I have the most beautiful Christmas cactus in my office. It filled up with blooms just in time for Thanksgiving, sporting about 30 gorgeous pink flowers by the time I turned out the lights for the four-day weekend. Admittedly, I was a teensy bit worried that when I returned after the holiday, those blooms might not have fared too well over the extended weekend, but I was fairly certain the damage wouldn't be too bad.
I am looking right now at a cactus that has one pathetic-looking wilty flower left on it and only a few maybe-they'll-make-it buds forming on the ends of the other leaves. The carnage from the once-beautiful blossoms was found scattered all over my table and carpet when I returned from the Thanksgiving break, and I am not happy.
I realize this is the cycle of life and death, that beauty is temporary and that it must be enjoyed while it lasts rather than being disparaged for its brevity. I know enough horticulture to recognize that this cycle is to be expected. But that didn't arrest my disappointment nor stifle my cry when I saw those gorgeous, underappreciated petals on the floor.
Loss. Change. Diminishment. Death. 'Tis the season for all these things. I begrudgingly acknowledge every November that death visits more frequently in the winter months. The exuberance with which I soak in all the autumn colors is usually matched proportionately with the malaise that sets in with the gray, cold days that make up early December. And right about now, when darkness takes up more hours of the day than daylight? Well, I'm pretty sure I'm not the only one who counts the days until it starts to get lighter again.
We aren't made for endings. We aren't made for darkness. And we certainly aren't made for death. We have been created for love, for life and for eternity. So when temporality reminds us that we can't have the fullness of any of it yet, something in our human nature rebels with either a sob or a whimper.
The wail that comes from a mother who has lost her child is no comparison for the whine I expressed at the sight of my cactus. Yet both responses indicate something important about who we are: They show that we recognize the things in our life that have value, the things that are precious, the things that ought be treasured. And when those are taken from us, we mourn the loss. We mourn the loss of presence, the loss of anticipated future, the loss of what we hoped could be. These are no small losses.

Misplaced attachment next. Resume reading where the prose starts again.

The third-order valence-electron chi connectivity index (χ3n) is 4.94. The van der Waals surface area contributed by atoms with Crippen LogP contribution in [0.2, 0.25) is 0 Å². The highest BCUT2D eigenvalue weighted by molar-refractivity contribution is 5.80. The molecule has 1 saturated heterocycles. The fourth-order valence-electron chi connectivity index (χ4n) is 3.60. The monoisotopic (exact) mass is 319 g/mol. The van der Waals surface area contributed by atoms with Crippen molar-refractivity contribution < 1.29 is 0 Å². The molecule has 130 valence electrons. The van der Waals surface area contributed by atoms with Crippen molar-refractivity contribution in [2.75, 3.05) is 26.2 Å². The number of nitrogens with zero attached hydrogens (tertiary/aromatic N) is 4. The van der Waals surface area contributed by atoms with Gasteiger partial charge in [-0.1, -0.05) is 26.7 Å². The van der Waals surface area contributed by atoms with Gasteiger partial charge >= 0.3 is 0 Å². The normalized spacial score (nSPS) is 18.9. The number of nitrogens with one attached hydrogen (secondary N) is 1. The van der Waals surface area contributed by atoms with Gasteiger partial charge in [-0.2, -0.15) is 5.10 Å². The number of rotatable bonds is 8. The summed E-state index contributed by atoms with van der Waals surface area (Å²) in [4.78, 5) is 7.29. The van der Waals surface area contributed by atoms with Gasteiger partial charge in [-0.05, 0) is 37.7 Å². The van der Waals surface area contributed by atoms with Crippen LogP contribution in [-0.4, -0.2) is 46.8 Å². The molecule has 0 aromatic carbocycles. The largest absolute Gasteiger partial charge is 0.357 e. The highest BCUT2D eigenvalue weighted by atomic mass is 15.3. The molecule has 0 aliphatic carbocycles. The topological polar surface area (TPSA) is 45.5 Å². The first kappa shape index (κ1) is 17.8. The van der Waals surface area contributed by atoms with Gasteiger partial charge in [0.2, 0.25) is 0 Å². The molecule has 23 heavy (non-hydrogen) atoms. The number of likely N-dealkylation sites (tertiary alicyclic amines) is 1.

I have wept this week with grieving loved ones. I have whined this week about failing body parts. Everywhere I go, it seems there is something to grieve. Our country appears torn in two over politics; our Earth is suffering by fire and flood and pollution; our children are frightened and anxious in staggering numbers; our minds are worried about past, present or future — or possibly all three simultaneously. Everything from naval bases to romaine lettuce seems to be a potential threat somehow. I sometimes worry that wishing a stranger "Merry Christmas!" might be offensive, and I notice that I have slowly become more cautious and a bit more protective in my thinking, my speaking and my engaging.
In the midst of it all, Advent begins. The church year teaches us to start anew. With each Advent Sunday, more candlelight enters the darkened chapel. With each December daybreak, we are one day closer to the celebration of the entry into our world of the tiny Christ-life that would change things forever — for eternity. The Christ-life that would turn death to life, darkness to light, and tears to laughter. The Christ-life that would break every chain and loose every bond. The Christ-life that came to set all people free — free from bondage, free from death, free from evil and sin.
The Word was made into our very flesh, and dwelt among and within us. And from that moment on, all flesh, all humanity, all temporality, all things imperfect and uncertain have ceased to be random. Jesus' birth gave meaning to all life — and to all death. It may not be the kind of meaning that we can grasp in the moment, or even on this side of eternity, but it is the kind of meaning that is real. It is trustworthy even as much as it is elusive.
That is the reality we long for, this is our plea when we sing: "O come, O come, Emmanuel — and ransom captive Israel, that mourns in lonely exile here until the Son of God appear." We, Israel, are captive by time, captive by death, captive by suffering that receives only silence in response to the choked question of "Why?" We mourn in this exile from eternity, from perfect relationship. Come, O come! You, who have promised to be "God-with-us," come and ransom us from this captivity, this exile!
When the last notes are ended and the music has faded into the blackness of the dark, one pinpoint of light appears out of the silent night. And it is done. He is born. He is come. The light shines in the darkness and the darkness will never overcome it. In that moment, let us sing together in full voice: "Rejoice! Rejoice! Emmanuel has come to thee, O Israel!"
We await you, O Lord. Come and set us free.
[Virginia Herbers is an Apostle of the Sacred Heart of Jesus who is director of spiritual formation at St. Louis University. She has a master's degree in pastoral studies and has ministered in education at both the elementary and high school levels in Connecticut, New York, Missouri and Taiwan.]
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